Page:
• Despite a growing body of work on princely mirrors or advice for rulers (nasihat al-muluk) literature produced in Islamic contexts, attention to political thought in this genre from the modern period and by women remains quite rare. This is true even for a figure as well studied as Zaynab al-Ghazali, whose 1954 book, Malik wa Amal Sha'b (A King and A People’s Hope), provided an account of her travels to Saudi Arabia for the primary purpose of making the hajj, her meetings with the then Crown Prince Sa‘ud bin Abd al-Aziz al-Sa‘ud, and her extensive advice to the newly crowned King. This paper will address the following: Why has this work been so neglected and what does it reveal about al-Ghazali’s political thought, the possibilities and limitations of what is sometimes characterized as "Islamic feminism," and the claims made by comparative analysis of "mirror texts", particularly the conclusion of some American and European scholars that Islamic nasihat al-muluk remain more focused on practical use rather than political theorizing proper? I argue that, through this work, one gains a clearer view of the way in which the Islamic tradition forms the ground upon which al-Ghazali’s feminist reasoning takes place, of the ways in which she views woman’s “sacred mission” as educator of the future people of politics as extending even to a King in his 50s (her senior by a decade and a half), and of the sorts of political values and policy priorities she thinks should be at the center of modern governance.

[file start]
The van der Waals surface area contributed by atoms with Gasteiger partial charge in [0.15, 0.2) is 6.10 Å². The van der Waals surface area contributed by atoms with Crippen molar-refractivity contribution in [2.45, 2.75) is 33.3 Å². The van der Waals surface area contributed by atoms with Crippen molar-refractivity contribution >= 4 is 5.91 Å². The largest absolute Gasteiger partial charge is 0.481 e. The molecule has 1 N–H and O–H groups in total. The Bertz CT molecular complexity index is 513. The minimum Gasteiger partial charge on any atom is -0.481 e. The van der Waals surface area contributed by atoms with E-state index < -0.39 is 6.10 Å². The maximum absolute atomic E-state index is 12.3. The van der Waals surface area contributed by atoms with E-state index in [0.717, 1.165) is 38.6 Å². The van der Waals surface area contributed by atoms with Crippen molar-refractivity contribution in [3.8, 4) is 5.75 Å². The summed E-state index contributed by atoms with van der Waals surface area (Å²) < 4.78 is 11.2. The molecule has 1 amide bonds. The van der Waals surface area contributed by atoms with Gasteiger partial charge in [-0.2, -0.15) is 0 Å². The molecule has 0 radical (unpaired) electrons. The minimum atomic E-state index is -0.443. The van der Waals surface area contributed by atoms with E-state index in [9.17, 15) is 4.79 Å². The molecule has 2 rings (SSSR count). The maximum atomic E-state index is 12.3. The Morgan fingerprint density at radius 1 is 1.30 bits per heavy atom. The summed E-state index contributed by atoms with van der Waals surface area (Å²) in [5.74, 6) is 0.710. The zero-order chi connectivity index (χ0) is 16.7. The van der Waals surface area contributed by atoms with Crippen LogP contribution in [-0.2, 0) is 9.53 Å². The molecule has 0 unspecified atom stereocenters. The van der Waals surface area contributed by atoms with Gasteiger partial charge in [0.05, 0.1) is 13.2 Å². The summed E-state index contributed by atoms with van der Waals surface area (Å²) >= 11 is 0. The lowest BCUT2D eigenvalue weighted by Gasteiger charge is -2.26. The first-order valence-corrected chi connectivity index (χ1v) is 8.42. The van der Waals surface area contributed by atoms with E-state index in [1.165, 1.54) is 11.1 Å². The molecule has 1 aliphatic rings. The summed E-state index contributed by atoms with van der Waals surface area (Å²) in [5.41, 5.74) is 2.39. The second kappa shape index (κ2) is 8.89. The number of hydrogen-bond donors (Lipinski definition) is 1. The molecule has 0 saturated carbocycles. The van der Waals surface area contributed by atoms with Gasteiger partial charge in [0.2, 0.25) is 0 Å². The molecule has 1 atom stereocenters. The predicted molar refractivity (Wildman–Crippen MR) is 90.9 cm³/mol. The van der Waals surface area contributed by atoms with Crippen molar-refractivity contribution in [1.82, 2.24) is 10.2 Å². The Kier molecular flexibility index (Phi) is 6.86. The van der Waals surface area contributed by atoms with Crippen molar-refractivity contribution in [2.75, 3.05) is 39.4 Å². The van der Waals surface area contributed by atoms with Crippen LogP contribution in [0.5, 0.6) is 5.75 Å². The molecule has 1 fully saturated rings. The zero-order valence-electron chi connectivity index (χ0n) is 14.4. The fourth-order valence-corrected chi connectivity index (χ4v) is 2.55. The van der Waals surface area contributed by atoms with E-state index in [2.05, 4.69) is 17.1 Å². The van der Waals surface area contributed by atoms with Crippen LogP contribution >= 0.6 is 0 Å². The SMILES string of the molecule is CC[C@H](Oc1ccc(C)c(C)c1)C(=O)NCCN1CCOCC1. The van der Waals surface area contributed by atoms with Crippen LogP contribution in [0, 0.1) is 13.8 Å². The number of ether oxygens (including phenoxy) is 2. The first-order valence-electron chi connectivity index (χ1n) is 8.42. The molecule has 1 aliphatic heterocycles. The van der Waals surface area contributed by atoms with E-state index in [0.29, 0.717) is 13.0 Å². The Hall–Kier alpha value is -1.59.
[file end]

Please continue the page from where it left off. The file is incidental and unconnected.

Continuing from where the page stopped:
• The paper will focus on texts written by a wide range of Turkish Islamist intellectuals, and the ideologies of religious associations and political organisations in Turkey, to investigate one aspect of Islamist thought about ‘the international’, namely approaches to global history and historiography. These approaches centre on questions of periodisation (the beginning and end of history, major turning points), causation, the idea of change and progress, the connection between past and future, the ‘centre’ of history, and method. The research will be carried out through textual analysis of primary sources, the collection of secondary sources, and fieldwork in Turkey (and other countries, as required, such as Germany and the United States). The paper’s aim will be to outline the evolving and sometimes conflicting approaches to history and historiography in Rpublican Turkish Islamist thought, from 1923 until today. For the most part, in thinking about Islamic history, Turkish Islamists have ascribed a central position to the Ottoman Empire and shown a desire for Turkey, as its successor state, to occupy a leading role. For example, Necip Fazil Kısakürek sought to reclaim an Islam-centred vision of world history through the idea of Büyük Doğu (the Great East). Abdurrahman Dilipak, İsmet Özel and Sezai Karakoç also presented interesting standpoints on questions of history. More recently, Ahmet Davutoğlu and İbrahim Kalın placed the Ottoman Empire and subsequently Turkey at the core of history and at the intersection of ‘East’ and ‘West’. On the other hand, dissenting views, offered for example by Ali Bulaç and Hayrettin Karaman, have taken the early period of Islam as the ideal that should be emulated. The debate between traditionalists and ‘historicists’ will be studied in so far as it is relevant to debates about history. Mehmet Paçacı, Mustafa Öztürk, Seyfettin Erşahin, Recep Şentürk, İsmail Kara and Cihan Aktaş are some additional thinkers whose works will be explored. Drawing on insights from global intellectual history, the paper will situate Turkish Islamist thought within both ‘Western’ and ‘Islamic’ (Arab and South Asian) contexts and show that Islamist thinkers’ approaches evolved in conversation with philosophical and political debates, thinkers and trends in both settings. In doing so, and in exploring what is often presented as a ‘non- Western’ and even ‘anti-Western’ body of thought, the paper will argue that the very categories of ‘Western’, ‘Islamic’ and ‘non-Western’ do not stand up to scrutiny.